[Tweeters] Nisqually NWR Wednesday Walk 7/29/2015
shepthorp at gmail.com
Thu Jul 30 13:39:41 PDT 2015
thirty of us enjoyed a beautiful sunny day at the Refuge with temperatures
in the 70's-80's degrees Fahrenheit and a Low -1'6" Tide at 10:47am.
Highlights included our collaboration with the USGS, survey week, allowing
a few volunteers to survey the south dike, and rarities including EASTERN
KINGBIRD and LONG-BILLED CURLEW.
Starting out at the Visitor Center Pond Overlook at 8am, we had great looks
of PIED-BILLED GREBE, on the pond, and BARN SWALLOW, TREE SWALLOW,
VIOLET-GREEN SWALLOW perched on the roof of the center. VAUX'S SWIFT were
observed flying overhead, and over the entire Refuge very large flocks of
EUROPEAN STARLING predominate.
Jerry Broadus reported from the south dike, which is restricted from public
access and is a sanctuary for the Refuge wildlife. Since 2008 we have
helped our fabulous USGS technicians survey this area on a monthly basis
providing a few dedicated regular volunteers access for survey purposes
only. On the south dike birds seen and more frequently reported included
AMERICAN BITTERN, VIRGINIA RAIL, SORA, KILLDEER, and SPOTTED SANDPIPER.
Additional nice observations of 19 GREATER YELLOWLEGS, a PEREGRINE FALCON,
and a CHIPPING SPARROW.
>From the fields adjacent to the Access Road, we observed good numbers of
CEDAR WAXWING, AMERICAN GOLDFINCH, and REDWING BLACKBIRD. Additional
swallows seen included CLIFF SWALLOW, 10 plus NORTHERN ROUGH-WINGED
SWALLOW, and 3 plus BANK SWALLOW. There were also immature WHITE-CROWNED
SPARROW and BUSHTITS around the parking lot, as well a few COMMON
Entering the Twin Barns Loop Trail from the west entrance, we had good
observation of juvenile AMERICAN ROBIN, SWAINSON'S THRUSH, and BLACK-CAPPED
CHICKADEE. YELLOW WARBLER was heard. Jon Anderson spotted a HOUSE FINCH,
which is an unusual find for us. Along the west side of the trail, we
picked up DOWNY WOODPECKER, WILLOW FLYCATCHER and MARSH WREN. At the
cut-off for the Twin Barns, Doug Martin spotted a Virginia Rail, and we
bumped into Dennis Ellison who had just photographed an EASTERN KINGBIRD in
"Magic Pond" or the fresh water pond adjacent to the cat tail marsh on the
inside of the Nisqually Estuary Trail, new dike, just west of Leschi
Slough. The chase was on, but sadly our twitchers were unable to relocate
the bird, thank goodness Dennis took a photograph.
Out on the Nisqually Estuary Trail, or new dike, we had nice fly overs of
MALLARDS, CANADA GEESE, BALD EAGLE, RED-TAILED HAWK and GREAT BLUE HERON.
On the surge plain, just north of the dike and east of Leschi Slough we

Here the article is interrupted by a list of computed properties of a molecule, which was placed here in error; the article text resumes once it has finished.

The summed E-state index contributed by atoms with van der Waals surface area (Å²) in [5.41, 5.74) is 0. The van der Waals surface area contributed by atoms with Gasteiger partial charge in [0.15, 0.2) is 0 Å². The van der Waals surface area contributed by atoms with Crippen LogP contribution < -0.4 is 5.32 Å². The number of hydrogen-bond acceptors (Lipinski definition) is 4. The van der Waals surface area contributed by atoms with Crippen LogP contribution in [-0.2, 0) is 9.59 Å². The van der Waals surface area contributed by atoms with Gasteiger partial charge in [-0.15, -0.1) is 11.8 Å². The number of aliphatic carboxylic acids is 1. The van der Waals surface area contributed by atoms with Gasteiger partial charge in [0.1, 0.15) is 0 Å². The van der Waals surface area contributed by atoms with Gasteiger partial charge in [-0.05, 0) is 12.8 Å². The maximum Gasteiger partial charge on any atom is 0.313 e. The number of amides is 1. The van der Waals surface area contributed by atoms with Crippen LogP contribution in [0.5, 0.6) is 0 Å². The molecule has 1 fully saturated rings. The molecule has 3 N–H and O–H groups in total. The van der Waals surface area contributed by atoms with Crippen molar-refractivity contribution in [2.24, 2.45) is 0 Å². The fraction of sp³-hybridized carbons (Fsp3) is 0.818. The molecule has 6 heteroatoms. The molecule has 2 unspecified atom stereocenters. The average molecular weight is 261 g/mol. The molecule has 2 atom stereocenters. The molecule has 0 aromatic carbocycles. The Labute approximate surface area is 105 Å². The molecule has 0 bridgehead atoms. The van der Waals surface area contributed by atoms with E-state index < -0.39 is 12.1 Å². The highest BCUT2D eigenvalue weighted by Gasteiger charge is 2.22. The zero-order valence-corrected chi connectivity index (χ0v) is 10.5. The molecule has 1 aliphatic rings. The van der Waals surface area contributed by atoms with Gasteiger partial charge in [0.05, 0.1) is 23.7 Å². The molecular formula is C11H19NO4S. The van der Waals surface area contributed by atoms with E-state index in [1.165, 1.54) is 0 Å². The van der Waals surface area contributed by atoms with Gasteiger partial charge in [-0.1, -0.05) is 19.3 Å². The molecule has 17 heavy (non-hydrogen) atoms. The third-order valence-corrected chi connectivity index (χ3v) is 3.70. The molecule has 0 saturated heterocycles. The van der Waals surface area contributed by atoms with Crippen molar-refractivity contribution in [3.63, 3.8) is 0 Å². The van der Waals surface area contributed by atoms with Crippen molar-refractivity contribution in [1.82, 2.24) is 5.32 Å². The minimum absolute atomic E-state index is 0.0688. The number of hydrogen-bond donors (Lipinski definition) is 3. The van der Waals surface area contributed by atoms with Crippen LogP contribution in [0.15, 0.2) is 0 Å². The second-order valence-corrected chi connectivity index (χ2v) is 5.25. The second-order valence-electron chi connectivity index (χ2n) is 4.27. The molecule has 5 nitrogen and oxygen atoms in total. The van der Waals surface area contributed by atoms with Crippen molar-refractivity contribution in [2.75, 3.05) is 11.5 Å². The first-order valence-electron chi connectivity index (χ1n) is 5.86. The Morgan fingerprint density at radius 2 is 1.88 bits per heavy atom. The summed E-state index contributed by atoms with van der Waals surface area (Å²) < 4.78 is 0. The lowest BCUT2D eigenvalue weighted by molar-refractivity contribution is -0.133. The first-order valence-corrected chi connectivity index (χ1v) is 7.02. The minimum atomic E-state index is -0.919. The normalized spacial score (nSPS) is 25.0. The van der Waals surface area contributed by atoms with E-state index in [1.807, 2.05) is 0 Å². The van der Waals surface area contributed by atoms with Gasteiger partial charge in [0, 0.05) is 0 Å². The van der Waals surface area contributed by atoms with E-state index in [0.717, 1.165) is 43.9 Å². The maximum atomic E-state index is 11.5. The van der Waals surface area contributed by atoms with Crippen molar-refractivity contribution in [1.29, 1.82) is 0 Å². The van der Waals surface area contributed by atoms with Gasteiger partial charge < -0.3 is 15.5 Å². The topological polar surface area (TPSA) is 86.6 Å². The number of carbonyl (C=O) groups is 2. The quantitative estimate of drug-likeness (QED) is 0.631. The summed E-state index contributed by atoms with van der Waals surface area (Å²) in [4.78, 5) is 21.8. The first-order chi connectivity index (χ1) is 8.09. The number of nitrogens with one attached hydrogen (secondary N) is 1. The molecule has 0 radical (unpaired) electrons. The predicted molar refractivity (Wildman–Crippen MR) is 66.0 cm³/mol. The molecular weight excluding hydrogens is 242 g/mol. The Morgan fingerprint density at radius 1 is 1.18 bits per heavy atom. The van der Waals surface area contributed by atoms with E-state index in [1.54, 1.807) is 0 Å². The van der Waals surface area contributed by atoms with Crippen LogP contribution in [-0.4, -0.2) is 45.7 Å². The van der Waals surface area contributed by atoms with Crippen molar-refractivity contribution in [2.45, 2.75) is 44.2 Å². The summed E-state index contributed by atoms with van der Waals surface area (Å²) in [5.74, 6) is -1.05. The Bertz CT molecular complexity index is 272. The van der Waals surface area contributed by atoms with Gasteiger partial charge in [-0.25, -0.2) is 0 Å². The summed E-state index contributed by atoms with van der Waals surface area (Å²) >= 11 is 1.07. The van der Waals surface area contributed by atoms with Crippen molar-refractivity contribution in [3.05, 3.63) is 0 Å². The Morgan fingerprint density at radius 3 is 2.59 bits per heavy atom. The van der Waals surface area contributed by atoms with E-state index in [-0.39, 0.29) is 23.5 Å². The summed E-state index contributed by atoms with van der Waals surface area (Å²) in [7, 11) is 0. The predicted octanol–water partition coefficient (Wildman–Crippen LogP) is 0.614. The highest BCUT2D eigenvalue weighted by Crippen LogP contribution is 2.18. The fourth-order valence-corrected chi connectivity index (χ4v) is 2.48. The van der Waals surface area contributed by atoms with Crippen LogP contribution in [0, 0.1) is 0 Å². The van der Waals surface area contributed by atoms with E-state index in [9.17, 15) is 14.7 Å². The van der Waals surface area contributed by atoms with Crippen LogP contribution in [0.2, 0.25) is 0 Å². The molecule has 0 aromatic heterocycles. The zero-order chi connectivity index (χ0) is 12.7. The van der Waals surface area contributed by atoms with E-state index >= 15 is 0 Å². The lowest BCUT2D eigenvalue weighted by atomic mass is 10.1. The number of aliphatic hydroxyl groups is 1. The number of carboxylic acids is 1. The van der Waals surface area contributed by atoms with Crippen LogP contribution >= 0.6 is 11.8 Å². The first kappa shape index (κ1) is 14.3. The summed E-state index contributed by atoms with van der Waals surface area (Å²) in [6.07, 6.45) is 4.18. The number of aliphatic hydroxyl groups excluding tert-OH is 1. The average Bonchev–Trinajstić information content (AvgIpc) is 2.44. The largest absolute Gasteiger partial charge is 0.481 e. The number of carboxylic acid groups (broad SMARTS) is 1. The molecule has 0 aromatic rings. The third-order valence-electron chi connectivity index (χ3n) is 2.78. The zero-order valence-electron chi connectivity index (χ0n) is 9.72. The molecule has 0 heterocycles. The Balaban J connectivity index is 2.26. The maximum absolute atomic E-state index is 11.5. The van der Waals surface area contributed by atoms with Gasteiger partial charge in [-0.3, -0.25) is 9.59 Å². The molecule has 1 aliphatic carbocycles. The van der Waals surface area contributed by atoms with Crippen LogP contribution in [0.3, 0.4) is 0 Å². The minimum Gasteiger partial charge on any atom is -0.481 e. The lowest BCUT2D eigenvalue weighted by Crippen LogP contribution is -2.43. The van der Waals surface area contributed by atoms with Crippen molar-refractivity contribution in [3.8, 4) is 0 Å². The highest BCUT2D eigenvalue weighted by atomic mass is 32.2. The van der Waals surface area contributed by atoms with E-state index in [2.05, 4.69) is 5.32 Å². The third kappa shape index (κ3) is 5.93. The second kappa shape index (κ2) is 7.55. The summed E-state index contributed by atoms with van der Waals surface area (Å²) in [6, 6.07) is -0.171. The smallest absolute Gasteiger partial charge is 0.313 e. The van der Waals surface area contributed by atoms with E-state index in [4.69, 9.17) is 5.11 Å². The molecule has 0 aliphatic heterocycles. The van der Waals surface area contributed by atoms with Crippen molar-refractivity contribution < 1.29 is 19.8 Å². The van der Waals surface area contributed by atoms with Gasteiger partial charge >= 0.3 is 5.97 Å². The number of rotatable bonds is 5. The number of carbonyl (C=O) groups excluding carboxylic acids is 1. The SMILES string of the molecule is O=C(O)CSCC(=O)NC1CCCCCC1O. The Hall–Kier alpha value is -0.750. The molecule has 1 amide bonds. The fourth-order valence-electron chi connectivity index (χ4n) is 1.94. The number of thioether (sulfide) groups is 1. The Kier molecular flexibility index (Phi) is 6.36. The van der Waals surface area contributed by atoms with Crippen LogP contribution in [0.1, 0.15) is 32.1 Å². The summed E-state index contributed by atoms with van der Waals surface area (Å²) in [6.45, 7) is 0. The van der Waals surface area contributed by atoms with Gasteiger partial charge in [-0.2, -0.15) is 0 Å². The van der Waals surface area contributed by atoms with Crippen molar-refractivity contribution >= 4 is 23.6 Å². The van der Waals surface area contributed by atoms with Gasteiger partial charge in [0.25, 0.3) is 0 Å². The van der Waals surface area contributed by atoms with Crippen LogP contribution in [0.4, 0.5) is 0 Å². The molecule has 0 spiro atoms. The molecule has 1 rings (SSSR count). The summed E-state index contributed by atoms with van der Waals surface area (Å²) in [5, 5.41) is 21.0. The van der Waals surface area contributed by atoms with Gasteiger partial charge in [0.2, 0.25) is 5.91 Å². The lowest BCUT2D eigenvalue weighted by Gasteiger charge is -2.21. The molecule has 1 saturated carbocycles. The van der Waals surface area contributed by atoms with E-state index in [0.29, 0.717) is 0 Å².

observed a large shore bird that we initially identified as a Whimbrel. I
returned later in the afternoon around 4:30pm during the tidal push of a
High 13' Tide at 6:00pm to further observe this bird and watched it fly in
closer to the marsh plain just east of Leschi. While in flight the flight
feathers were cinnamon with black leading primaries and a rather plain
cinnamon face. I think we misidentified this bird, which I now suspect is
a LONG-BILLED CURLEW.
Photos: <a data-flickr-embed="true" href="
title="Long-billed Curlew. Nisqually NWR."><img src="
width="480" height="640" alt="Long-billed Curlew. Nisqually
NWR."></a><script async src="//embedr.flickr.com/assets/client-code.js"
On the new dike we also observed good sized flocks of RED-WINGED BLACKBIRD.
"Magic Pond" and the fresh water marsh provided habitat for GREATER
YELLOWLEGS, WILSON'S SNIPE, HOODED MERGANSER, and CINNAMON TEAL. During
the low tide, there were 4 BELTED KINGFISHER perched in Elder Berry bushes
through out the fresh water marsh. The survey does not go further out on
survey day, so we headed back towards the Nisqually River Overlook.
Along the east side of the Twin Barns Loop Trail, we picked up BLACK-HEADED
GROSBEAK, WESTERN WOOD-PEWEE, BROWN CREEPER and WILSON'S WARBLER.
Back at the Visitor Center by noon, I got word from Ralph Gross that some
birders had seen a Bald Eagle that may have been in trouble on a sand bar
along McAllister Creek. Our walk had dispersed by this time, so I headed
out to the Nisqually Estuary Boardwalk Trail to help Ralph evaluate the
eagle situation. As it turns out, two adult Bald Eagles had caught a
flounder and were teaching their juvenile how to finish the kill. All was
well as we watched the adults mentor their offspring. By this time it was
mid afternoon, so I elected to stay on the boardwalk and watch the 13' tide
due in at 6pm move the birds. Out at the Puget Sound Viewing Platform I
enjoyed observing three OSPREY, 100+ GREAT BLUE HERON, BONOPARTE'S GULL,
RING-BILLED GULL, CALIFORNIA GULL, GLAUCOUS-WINGED GULL, CASPIAN TERN,
DOUBLE-CRESTED CORMORANT and PURPLE MARTIN.
While walking back on the boardwalk, I observed 20 SEMIPALMATED PLOVERS
near the photo blind. "Michael" or white winged GBHE was roosting west of
the boardwalk north of the McAllister Creek Viewing Platform. Back on the
Nisqually Estuary Trail, additional finds included NORTHERN HARRIER, female
AMERICAN KESTREL, and approximately 400-500 peeps moving around, a
combination of LEAST SANDPIPER and WESTERN SANDPIPER. I also spotted a
LESSER YELLOWLEGS in the fresh water marsh. There were reports of TURKEY
VULTURE flying over the parking lot.
73 species for the day, with 163 species for the year on my list. Mammals
seen included Cotton-tailed Rabbit, Coyote, Columbia Black-tailed Deer,
Eastern Gray Squirrel, and Harbor Seal.
Until next week when we meet again at 8am, happy birding.
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